Personal website of Eric Michael Sumner.

Academic Publications

Speed-Up of Machine Learning for Sound Localization via High-Performance Computing

Sound localization is the ability of humans to determine the source direction of sounds that they hear. Emulating this capability in virtual environments can have various societally relevant applications enabling more realistic virtual acoustics. We use a variety of artificial intelligence methods, such as machine learning via an Artificial Neural Network (ANN) model, to emulate human sound localization abilities. This paper addresses the particular challenge that the training and optimization of these models is very computationally-intensive when working with audio signal datasets. It describes the successful porting of our novel ANN model code for sound localization from limiting serial CPU-based systems to powerful, cutting-edge High-Performance Computing (HPC) resources to obtain significant speed-ups of the training and optimization process. Selected details of the code refactoring and HPC porting are described, such as adapting hyperparameter optimization algorithms to efficiently use the available HPC resources and replacing third-party libraries responsible for audio signal analysis and linear algebra. This study demonstrates that using innovative HPC systems at the Jülich Supercomputing Centre, equipped with high-tech GPU resources and based on the Modular Supercomputing Architecture, enables significant speed-ups and reduces the time-to-solution for sound localization from three days to three hours per ANN model.
Eric Michael Sumner
Marcel Aach
Andreas Lintermann
Runar Unnthorsson
Morris Riedel

26th International Conference on Information Technology (IT)
Ċ½abljak, February 2022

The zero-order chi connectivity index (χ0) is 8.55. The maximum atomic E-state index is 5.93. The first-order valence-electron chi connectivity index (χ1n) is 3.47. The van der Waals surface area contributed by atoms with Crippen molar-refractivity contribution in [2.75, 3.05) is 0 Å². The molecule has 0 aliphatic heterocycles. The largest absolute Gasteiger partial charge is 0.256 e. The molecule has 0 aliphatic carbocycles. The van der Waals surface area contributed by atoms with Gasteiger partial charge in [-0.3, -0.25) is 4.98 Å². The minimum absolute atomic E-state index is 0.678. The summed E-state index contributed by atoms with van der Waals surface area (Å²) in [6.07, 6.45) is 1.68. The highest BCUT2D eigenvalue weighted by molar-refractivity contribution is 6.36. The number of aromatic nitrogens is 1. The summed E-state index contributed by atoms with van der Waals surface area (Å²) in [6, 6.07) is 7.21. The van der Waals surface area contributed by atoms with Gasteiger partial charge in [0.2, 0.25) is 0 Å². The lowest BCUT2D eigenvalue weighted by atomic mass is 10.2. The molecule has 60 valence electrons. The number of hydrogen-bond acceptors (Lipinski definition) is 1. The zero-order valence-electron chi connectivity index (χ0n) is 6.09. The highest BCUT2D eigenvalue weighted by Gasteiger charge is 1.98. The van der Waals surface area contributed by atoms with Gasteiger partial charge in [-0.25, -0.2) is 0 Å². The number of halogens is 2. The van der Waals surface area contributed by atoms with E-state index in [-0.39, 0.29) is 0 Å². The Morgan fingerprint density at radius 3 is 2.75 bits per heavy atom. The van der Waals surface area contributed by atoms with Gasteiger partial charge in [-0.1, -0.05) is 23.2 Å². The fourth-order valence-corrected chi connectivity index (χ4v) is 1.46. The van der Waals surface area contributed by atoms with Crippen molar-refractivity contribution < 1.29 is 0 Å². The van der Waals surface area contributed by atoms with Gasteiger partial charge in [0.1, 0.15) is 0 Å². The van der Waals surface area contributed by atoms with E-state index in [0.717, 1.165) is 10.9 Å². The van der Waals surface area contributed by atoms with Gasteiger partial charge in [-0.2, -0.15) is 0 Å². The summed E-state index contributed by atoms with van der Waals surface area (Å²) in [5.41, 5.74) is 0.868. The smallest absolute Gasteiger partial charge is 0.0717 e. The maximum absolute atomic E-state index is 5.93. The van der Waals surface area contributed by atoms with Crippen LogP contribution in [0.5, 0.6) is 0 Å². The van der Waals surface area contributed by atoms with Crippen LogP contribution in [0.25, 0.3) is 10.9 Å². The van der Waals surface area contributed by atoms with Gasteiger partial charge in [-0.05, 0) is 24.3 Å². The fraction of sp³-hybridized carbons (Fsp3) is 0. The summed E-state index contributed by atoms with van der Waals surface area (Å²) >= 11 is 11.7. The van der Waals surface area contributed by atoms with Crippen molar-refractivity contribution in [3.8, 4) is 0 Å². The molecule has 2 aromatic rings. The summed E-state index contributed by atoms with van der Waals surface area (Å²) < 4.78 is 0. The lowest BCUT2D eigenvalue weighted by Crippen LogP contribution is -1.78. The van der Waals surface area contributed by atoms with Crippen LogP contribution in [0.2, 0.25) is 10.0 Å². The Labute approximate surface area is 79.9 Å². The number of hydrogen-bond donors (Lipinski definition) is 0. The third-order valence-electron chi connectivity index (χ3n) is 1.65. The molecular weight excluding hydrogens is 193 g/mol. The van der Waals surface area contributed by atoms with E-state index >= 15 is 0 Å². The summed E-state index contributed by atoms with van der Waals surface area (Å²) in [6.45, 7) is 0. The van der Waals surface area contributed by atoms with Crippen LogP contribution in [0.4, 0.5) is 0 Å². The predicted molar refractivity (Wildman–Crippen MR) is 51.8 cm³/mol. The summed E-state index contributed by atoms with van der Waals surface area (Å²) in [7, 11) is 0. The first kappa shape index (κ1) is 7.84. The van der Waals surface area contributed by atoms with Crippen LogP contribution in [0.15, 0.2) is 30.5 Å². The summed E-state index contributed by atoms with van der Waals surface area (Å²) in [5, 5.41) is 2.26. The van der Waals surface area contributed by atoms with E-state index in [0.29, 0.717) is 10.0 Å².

Using Relational Algebra to Facilitate Safe Refactoring for Performance in Rust

The choice of how to organize data in memory has a significant effect on the overall efficiency of computer programs. Changing requirements over time may require this choice to be revisited after a program's initial development has been completed. Historically, data retrieval routines and program logic have been strongly coupled, which hinders the maintenance programmer's ability to reorganize a program's data without introducing new logic faults.

This paper proposes a new framework, Memquery, which separates these two concerns, allowing a program's internal data to be reorganized without major changes to its logic routines. The theoretical basis for this framework is relational algebra, which has served a similar role in database systems for the past 50 years. A prototype of the Memquery framework is presented. A comparison study with traditional development techniques demonstrates that this prototype is capable of producing more maintainable programs with similar performance characteristics.

Master's thesis
University of Iceland
May 2021

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